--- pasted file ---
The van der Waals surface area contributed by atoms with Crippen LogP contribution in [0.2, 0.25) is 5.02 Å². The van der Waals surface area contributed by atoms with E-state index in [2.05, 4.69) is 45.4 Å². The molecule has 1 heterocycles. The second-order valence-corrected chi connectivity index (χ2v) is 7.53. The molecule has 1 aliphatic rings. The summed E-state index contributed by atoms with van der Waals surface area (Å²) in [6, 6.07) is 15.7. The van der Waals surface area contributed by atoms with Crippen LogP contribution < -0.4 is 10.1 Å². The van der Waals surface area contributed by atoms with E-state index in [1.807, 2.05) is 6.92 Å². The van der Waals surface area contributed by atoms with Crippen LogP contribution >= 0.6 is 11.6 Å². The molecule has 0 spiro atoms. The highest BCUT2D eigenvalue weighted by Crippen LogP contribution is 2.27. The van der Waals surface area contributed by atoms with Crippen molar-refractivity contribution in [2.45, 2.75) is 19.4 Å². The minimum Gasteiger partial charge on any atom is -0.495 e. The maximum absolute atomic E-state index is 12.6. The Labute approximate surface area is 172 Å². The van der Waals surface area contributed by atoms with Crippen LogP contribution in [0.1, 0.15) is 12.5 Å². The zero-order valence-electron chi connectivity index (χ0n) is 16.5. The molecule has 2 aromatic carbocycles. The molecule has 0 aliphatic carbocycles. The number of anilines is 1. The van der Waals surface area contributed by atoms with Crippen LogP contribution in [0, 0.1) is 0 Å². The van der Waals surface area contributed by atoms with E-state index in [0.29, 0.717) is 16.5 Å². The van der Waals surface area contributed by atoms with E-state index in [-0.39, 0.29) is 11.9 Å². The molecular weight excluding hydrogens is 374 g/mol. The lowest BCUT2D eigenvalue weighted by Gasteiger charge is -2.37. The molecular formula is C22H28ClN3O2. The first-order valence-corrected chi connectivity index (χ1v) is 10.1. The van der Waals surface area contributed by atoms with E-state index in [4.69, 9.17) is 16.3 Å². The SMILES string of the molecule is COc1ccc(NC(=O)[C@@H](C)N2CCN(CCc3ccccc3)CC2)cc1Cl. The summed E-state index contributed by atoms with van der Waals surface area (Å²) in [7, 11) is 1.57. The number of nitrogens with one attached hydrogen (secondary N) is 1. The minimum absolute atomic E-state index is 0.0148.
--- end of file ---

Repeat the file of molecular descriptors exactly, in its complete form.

The van der Waals surface area contributed by atoms with Crippen LogP contribution in [0.2, 0.25) is 5.02 Å². The van der Waals surface area contributed by atoms with E-state index in [2.05, 4.69) is 45.4 Å². The molecule has 1 heterocycles. The second-order valence-corrected chi connectivity index (χ2v) is 7.53. The molecule has 1 aliphatic rings. The summed E-state index contributed by atoms with van der Waals surface area (Å²) in [6, 6.07) is 15.7. The van der Waals surface area contributed by atoms with Crippen LogP contribution < -0.4 is 10.1 Å². The van der Waals surface area contributed by atoms with E-state index in [1.807, 2.05) is 6.92 Å². The van der Waals surface area contributed by atoms with Crippen LogP contribution >= 0.6 is 11.6 Å². The molecule has 0 spiro atoms. The highest BCUT2D eigenvalue weighted by Crippen LogP contribution is 2.27. The van der Waals surface area contributed by atoms with Crippen molar-refractivity contribution in [2.45, 2.75) is 19.4 Å². The minimum Gasteiger partial charge on any atom is -0.495 e. The maximum absolute atomic E-state index is 12.6. The Labute approximate surface area is 172 Å². The van der Waals surface area contributed by atoms with Crippen LogP contribution in [0.1, 0.15) is 12.5 Å². The zero-order valence-electron chi connectivity index (χ0n) is 16.5. The molecule has 2 aromatic carbocycles. The molecule has 0 aliphatic carbocycles. The number of anilines is 1. The van der Waals surface area contributed by atoms with Crippen LogP contribution in [0, 0.1) is 0 Å². The van der Waals surface area contributed by atoms with E-state index in [0.29, 0.717) is 16.5 Å². The van der Waals surface area contributed by atoms with E-state index in [-0.39, 0.29) is 11.9 Å². The molecular weight excluding hydrogens is 374 g/mol. The lowest BCUT2D eigenvalue weighted by Gasteiger charge is -2.37. The molecular formula is C22H28ClN3O2. The first-order valence-corrected chi connectivity index (χ1v) is 10.1. The van der Waals surface area contributed by atoms with E-state index in [4.69, 9.17) is 16.3 Å². The SMILES string of the molecule is COc1ccc(NC(=O)[C@@H](C)N2CCN(CCc3ccccc3)CC2)cc1Cl. The summed E-state index contributed by atoms with van der Waals surface area (Å²) in [7, 11) is 1.57. The number of nitrogens with one attached hydrogen (secondary N) is 1. The minimum absolute atomic E-state index is 0.0148.